New research seems to confirm what many working mothers will already attest to - that they are stuck between a rock and a hard place when it comes to balancing their health and financial security.
The findings, from the Wellbeing, Health, Retirement and the Lifecourse (WHERL) project, showed that mothers who took time off work to care for their children and then returned to part-time work had health advantages in later life. They were less likely to have a disability, had a reduced risk of frailty, and had lower mortality than mothers who mostly worked full time or were mostly a family carer.
However, the same can't be said for their levels of financial security. Breaks from paid work and/or long periods of part-time work meant a drop in earnings. And working part-time, even for lengthy periods and on median earnings, resulted in the accumulation of very little private pension for women.
Wealth and financial security are two key dimensions of a good later life. The WHERL research confirms that what happens to us and the paths we take across the life-course - including, getting married, having a family, our education and our work histories - can significantly influence our health and wellbeing.
These findings raise important questions for mothers like me. Making decisions about balancing work and caring for your family are already complex, ranging from immediate concerns about earnings, cost and availability of childcare, and your partner's work situation, right through to the longer-term considerations about our ability to save into a pension. While interesting, it is unlikely that the findings of this research will help us navigate this maternal minefield any better.
But, where the findings of the WHERL research can be most helpful is in guiding policy makers. For example, there appears to be more to be gained, in relation to health in later life, from labour market and childcare policies that support parents to take a break from work to care for their children and then support them to work longer and delay retirement.
More broadly, changes to pensions policy might help improve financial security in later life. For example, within the government's current review of auto-enrolment, it would be useful to see proper consideration of how well this policy supports those in part-time work to save enough for retirement.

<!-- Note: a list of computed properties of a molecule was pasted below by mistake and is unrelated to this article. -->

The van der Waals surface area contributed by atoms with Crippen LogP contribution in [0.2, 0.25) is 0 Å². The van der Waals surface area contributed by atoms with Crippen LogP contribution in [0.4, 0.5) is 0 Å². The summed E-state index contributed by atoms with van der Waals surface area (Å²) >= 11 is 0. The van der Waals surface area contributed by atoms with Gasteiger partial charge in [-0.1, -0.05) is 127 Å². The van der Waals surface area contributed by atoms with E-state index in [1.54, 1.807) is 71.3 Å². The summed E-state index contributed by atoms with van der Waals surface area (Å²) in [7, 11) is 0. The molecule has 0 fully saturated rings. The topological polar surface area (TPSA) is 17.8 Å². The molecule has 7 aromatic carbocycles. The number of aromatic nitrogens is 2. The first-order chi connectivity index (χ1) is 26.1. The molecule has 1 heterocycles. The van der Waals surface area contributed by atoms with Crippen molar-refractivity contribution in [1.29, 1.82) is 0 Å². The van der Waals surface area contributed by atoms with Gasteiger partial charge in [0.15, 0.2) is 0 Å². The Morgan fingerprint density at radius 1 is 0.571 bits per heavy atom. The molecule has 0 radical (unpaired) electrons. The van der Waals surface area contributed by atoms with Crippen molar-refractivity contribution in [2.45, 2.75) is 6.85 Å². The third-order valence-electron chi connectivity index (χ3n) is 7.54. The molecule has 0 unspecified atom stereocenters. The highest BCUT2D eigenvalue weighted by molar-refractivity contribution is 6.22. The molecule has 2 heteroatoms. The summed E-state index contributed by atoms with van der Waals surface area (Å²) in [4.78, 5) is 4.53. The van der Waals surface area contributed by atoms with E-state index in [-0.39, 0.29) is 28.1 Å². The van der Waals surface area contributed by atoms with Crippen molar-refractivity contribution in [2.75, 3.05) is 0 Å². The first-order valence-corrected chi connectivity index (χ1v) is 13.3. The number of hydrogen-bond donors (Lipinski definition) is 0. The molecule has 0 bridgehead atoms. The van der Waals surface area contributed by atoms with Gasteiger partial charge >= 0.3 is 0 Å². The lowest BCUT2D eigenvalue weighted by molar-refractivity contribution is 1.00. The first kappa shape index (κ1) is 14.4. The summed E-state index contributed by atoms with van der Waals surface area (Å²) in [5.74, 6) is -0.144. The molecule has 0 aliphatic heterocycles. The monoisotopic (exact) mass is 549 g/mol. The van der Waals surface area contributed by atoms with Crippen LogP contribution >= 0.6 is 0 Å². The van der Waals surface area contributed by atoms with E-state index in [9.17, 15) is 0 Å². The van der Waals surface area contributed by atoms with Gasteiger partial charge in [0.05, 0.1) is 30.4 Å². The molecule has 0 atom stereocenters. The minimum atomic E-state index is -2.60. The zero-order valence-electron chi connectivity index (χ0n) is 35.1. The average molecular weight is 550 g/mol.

But the substantive issue is a labour market one. It is not sufficient for policy makers to simply focus on getting women back into work, it is the quality of this work that matters.
Too many women are having their jobs 'downgraded' if they move from full-time to part-time work, which means they are losing more earnings and the economy is not benefiting from valuable skills and experience.
Research from IFS about the gender pay gap highlights that women in paid work receive about 18% less per hour than men, with the gap widening consistently for 12 years after a first child is born, by which point women receive a staggering 33% less pay per hour than men. Women over 40 are most affected.
The creation of good quality, part-time jobs is obviously a role for employers but government needs to lead the way. Policy solutions such as making all jobs flexible by default; creating national schemes which support women back into work; and a carers strategy which offers greater support to those juggling work and caring could be part of the answer.
The WHERL findings put it in black and white, but most people would consider it intuitive that our work and family histories will make a difference to our experiences of health and wealth in later life.
The challenge for policy makers is to design policies which are flexible enough to respond the different experiences of individuals, not just the 'average' person. Working mums are just one of a number of groups who would have much to gain.